SALEM - A team of students from South Salem High School will travel to Rhode Island to compete in the National Ocean Sciences Bowl after winning Oregon State University's Salmon Bowl.

The competition tests high school students on their oceanography knowledge, said Larry O'Neill, an OSU graduate student in physical oceanography, who coordinated the competition. South Salem High School science teacher Twyla Smith coaches the team, which includes Chris Mandas, Caroline Roth, Peyton Babcock, Stephanie Anderson and Chris Symeonides.

Second-place was taken by a team from Portland's Catlin Gabel School and a group of students from Newport High School took third. OSU's fifth annual Salmon Bowl was the Oregon Regional Competition of the National Ocean Sciences Bowl, which includes 20 regional competitions across the nation. The Salmon Bowl is annually hosted by OSU's College of Oceanic and Atmospheric Sciences.

Twenty high school teams from across Oregon spent a recent Saturday at OSU's Salmon Bowl fielding queries about how oceans affect climate, economic well-being, history, culture and quality of life.

While the competition was tough, the South Salem team admits they had an advantage - three of the school's five competitors were veterans of last year's second-place South Salem team.

"It was pretty tough, they asked a lot of tough questions, but it was really more fun this year," said South Salem veteran Chris Symeonides, a junior. "Right now we're really trying to get prepared for the national competition in Rhode Island."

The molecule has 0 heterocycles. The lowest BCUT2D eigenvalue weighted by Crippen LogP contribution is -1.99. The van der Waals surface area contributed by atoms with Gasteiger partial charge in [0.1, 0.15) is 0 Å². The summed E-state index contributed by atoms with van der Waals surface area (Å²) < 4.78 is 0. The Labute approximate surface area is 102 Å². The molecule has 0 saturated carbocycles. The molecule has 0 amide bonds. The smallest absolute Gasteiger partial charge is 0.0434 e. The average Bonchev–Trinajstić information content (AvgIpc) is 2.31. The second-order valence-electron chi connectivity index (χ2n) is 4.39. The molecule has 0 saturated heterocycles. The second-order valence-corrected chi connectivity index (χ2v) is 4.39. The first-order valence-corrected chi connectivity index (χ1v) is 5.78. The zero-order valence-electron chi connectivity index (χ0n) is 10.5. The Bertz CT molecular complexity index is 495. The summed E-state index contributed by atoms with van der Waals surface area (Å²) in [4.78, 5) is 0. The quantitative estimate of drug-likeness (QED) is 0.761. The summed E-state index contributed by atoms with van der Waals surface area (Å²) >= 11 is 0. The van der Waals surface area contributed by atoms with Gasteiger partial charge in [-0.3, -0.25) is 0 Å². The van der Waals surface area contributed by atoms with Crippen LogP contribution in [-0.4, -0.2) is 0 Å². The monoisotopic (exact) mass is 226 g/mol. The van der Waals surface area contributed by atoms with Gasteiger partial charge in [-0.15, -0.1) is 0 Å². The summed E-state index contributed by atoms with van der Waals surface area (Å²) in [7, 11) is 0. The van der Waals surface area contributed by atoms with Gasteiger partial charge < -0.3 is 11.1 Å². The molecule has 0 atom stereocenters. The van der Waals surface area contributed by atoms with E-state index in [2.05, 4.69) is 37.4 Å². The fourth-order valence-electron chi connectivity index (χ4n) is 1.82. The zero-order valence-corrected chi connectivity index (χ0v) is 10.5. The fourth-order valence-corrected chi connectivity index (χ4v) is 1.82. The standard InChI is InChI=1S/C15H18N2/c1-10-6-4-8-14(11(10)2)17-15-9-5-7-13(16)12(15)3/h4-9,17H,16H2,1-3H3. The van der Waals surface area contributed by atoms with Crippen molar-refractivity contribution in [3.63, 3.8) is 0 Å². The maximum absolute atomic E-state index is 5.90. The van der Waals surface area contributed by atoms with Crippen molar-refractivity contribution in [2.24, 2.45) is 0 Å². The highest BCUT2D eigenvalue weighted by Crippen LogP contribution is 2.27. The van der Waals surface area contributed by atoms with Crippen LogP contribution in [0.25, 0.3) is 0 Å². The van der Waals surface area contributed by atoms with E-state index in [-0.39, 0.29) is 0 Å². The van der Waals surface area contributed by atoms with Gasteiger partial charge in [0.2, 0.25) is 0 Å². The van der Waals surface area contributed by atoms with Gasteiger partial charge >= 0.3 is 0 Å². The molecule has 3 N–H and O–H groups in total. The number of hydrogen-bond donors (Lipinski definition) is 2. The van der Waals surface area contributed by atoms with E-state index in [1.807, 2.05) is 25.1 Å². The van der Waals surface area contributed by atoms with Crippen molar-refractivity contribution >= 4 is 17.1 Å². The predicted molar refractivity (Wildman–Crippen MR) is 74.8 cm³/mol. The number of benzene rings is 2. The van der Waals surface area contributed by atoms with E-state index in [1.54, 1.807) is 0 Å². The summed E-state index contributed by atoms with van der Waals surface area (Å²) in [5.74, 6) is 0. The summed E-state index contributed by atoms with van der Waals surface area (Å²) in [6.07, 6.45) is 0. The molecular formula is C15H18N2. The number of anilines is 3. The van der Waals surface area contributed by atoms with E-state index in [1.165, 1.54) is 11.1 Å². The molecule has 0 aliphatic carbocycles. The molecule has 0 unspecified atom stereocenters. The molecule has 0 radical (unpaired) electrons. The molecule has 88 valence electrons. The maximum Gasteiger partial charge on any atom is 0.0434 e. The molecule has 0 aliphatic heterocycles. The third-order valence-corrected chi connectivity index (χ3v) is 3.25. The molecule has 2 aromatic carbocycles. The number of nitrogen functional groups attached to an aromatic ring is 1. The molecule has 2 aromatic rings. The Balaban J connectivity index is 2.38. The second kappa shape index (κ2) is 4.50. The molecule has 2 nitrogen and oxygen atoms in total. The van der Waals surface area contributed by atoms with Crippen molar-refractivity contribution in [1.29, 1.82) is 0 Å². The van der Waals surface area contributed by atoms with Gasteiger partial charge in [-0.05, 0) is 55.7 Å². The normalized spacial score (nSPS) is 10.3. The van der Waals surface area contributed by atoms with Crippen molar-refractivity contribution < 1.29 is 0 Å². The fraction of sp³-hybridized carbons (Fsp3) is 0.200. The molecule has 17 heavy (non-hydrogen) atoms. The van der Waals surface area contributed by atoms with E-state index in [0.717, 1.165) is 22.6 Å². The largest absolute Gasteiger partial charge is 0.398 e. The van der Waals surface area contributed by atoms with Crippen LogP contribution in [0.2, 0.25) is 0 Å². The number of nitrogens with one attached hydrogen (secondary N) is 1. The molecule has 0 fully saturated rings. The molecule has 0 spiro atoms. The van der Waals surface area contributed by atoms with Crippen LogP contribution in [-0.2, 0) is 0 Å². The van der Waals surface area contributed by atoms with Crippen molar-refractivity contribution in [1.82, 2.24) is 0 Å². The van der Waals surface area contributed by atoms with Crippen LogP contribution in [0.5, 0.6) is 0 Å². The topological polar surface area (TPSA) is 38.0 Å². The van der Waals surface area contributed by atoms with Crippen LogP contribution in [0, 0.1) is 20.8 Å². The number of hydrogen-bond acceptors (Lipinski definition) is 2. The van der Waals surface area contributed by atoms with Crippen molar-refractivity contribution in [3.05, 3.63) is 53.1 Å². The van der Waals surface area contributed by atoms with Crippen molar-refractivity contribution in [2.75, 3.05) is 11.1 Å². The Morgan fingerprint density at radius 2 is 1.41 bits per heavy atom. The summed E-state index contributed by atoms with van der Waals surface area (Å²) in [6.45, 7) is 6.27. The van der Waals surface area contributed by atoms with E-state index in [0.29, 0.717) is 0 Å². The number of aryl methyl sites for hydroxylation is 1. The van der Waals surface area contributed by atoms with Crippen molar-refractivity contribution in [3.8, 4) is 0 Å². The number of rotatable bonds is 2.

The national competition begins on April 28 in Providence. The South Salem team will take time on their trip to explore Mystic Seaport in Connecticut and ecosystems at the edge of Narragansett Bay.

The stakes are high with prizes such as trips to Hawaii, Florida, the Great Lakes and California focusing on oceanographic research, and gift certificates for scientific equipment up for grabs.

"We're busy preparing," Symeonides said. "We keep meeting after school to study."

"My dad has been helping a lot; making up questions for us to help us study for Rhode Island," said Peyton Babcock, a South Salem junior. While Babcock admits to doing a fair portion of studying with the team prior to the OSU win, he said devotion to television helped push him to first-place.

"I'm convinced that anything I know about science is due to sitting in front of the television and watching the Discovery Channel." Babcock, who is planning a career in genetic research, said he found the competition tough - and not just mentally. "The thing was, that by the end of the competition, I found that we were all incredibly tired."

As with the rest of his teammates Babcock is excited about the chance to travel to Rhode Island and is closely eyeing the first-place prize package, which includes opportunities for the team to study dolphins, volcanism and naval research projects in the Hawaiian Islands.

Chris Mandas, a senior, said it "feels great to finally take first place and get a chance to go to the national competition.

"Our success this year shows growth and accomplishment and gives us something to work toward in the upcoming weeks."

The bowl format involves a timed competition of multiple-choice or short-answer questions within the broad category of the oceans. Practice with when and how to answer questions is critical, South Salem students said.

More than 100 people, businesses and organizations helped stage the event. More information on the National Ocean Sciences Bowl is available on the World Wide Web.

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Twyla Smith, 503-399-3252